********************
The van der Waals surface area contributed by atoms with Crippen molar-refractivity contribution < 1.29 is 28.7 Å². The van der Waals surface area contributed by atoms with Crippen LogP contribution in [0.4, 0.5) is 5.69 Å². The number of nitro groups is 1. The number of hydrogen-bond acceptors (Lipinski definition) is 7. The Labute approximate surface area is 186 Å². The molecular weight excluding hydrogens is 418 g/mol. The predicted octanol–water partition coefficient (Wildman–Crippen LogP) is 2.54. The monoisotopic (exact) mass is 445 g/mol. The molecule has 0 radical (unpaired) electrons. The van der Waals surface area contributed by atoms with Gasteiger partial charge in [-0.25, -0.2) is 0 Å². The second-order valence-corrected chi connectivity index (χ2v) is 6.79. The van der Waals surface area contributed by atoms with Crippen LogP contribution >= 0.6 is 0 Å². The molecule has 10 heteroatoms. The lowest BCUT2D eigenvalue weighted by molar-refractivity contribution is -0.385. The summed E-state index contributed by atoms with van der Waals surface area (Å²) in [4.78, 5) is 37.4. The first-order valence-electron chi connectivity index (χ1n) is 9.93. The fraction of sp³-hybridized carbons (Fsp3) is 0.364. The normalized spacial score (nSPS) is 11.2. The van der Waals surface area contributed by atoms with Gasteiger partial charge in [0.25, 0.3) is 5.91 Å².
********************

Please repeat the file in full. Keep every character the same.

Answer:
The van der Waals surface area contributed by atoms with Crippen molar-refractivity contribution < 1.29 is 28.7 Å². The van der Waals surface area contributed by atoms with Crippen LogP contribution in [0.4, 0.5) is 5.69 Å². The number of nitro groups is 1. The number of hydrogen-bond acceptors (Lipinski definition) is 7. The Labute approximate surface area is 186 Å². The molecular weight excluding hydrogens is 418 g/mol. The predicted octanol–water partition coefficient (Wildman–Crippen LogP) is 2.54. The monoisotopic (exact) mass is 445 g/mol. The molecule has 0 radical (unpaired) electrons. The van der Waals surface area contributed by atoms with Gasteiger partial charge in [-0.25, -0.2) is 0 Å². The second-order valence-corrected chi connectivity index (χ2v) is 6.79. The van der Waals surface area contributed by atoms with Crippen LogP contribution >= 0.6 is 0 Å². The molecule has 10 heteroatoms. The lowest BCUT2D eigenvalue weighted by molar-refractivity contribution is -0.385. The summed E-state index contributed by atoms with van der Waals surface area (Å²) in [4.78, 5) is 37.4. The first-order valence-electron chi connectivity index (χ1n) is 9.93. The fraction of sp³-hybridized carbons (Fsp3) is 0.364. The normalized spacial score (nSPS) is 11.2. The van der Waals surface area contributed by atoms with Gasteiger partial charge in [0.25, 0.3) is 5.91 Å².